Credit card 'idiot tax' angers bar patron
George Street bar pays itself 25 per cent tip after customer forgets card
A St. John's woman is angry that a George Street pub charged her a 25 per cent gratuity because she accidentally left her credit card at the bar.
"I can understand being charged a 15 per cent tip," Katie Jackson said.
"And the fact that they actually named it the 'idiot tax.' It's not very good customer service."
Email response from Brian Day, the owner of Christian's, to CBC:
"It is our policy to close off all credit cards at the end of the night and include an industry standard 15% gratuity or service charge on all cards left behind. If there are any issues with the services provided, we are more than happy to refund without question, there has never been a issue or a complaint up until now.
In the past we have learned that people cancel or suspend credit cards after a night on the town claiming to have forgotten where they have left it.
I throw out hundreds every year. We are unable to be compensated at this point and the consumer would get away with a free night and be issued with a new card.
I do not consider this to be an "idiot tax" to my customers. I would consider it a service provided for serving them drinks on a priority basis all night, and keeping their credit card safe and protected until they pick it up."
Jackson explained that she was at Christian's, a popular downtown pub, with a group of friends earlier this month, and used her credit card to buy a round of drinks. After she left, she realized she left her credit card at the bar.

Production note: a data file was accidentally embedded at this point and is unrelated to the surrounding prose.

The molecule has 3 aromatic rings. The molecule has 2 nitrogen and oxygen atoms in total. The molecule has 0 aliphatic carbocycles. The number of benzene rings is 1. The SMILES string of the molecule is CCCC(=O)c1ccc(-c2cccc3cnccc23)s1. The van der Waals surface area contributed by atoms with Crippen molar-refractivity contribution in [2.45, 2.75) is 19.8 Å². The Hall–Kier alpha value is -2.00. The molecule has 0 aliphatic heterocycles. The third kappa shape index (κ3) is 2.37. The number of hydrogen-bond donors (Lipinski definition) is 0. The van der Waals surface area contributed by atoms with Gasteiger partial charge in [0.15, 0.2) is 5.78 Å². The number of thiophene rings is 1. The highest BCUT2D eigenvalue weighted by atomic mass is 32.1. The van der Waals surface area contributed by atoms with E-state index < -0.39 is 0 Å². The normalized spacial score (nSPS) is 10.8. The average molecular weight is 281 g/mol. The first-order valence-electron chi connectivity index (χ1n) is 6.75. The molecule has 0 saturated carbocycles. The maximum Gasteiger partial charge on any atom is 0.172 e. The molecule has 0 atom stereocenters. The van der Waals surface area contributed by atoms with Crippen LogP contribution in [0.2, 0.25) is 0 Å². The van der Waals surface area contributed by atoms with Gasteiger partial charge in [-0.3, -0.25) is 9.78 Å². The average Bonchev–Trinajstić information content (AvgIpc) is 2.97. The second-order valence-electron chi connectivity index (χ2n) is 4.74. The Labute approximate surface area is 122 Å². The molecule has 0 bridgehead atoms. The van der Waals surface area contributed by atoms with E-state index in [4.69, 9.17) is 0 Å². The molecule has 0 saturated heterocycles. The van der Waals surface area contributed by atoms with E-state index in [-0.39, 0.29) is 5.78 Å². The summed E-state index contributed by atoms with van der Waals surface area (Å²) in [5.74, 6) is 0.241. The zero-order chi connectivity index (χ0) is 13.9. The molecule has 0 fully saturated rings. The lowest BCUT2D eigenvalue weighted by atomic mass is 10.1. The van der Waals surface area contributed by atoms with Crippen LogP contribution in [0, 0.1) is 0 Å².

When Jackson went back to Christian's the next day to get her card, she discovered that the bar had added a 25 per cent tip to her credit card. At first, Jackson thought it was a mistake.
"But then I checked with my friend who also accidentally left his card as well," she recounted. "And he said, 'Yeah, I got charged 25 per cent, too.'"
A week later, Jackson's friend, Allison Penney, was at Christian's. Penney bought a round of drinks with her credit card and asked the bartender to close her tab right away.
"I told him the only reason I had wanted him to close it off right away was because of what I had heard happen the weekend before," said Penney. "And he said, 'Yeah, we call that the 'idiot tax.' "
Bar loses money on credit card tabs
Brian Day, the owner of Christian's, said in an email to CBC said that his business closes off all credit cards at closing time and includes an industry standard 15 per cent tip.
He added that he has had customers cancel or suspend credit cards after a night on the town, claiming they have lost their cards. That leaves Day unable to be compensated for charges on the cancelled cards.
"I do not consider this to be an 'idiot tax' to my customers. I would consider it a service provided for serving them drinks on a priority basis all night."
Seamus O'Keefe, the executive director of the George Street Association, said there are no established guidelines among bar owners when it comes to forgotten credit cards.
"Generally what would happen in these types of situations is they [the bartenders] would not close off their individual credit card tabs until they [the customers] picked up their card either the next day or some time in the future."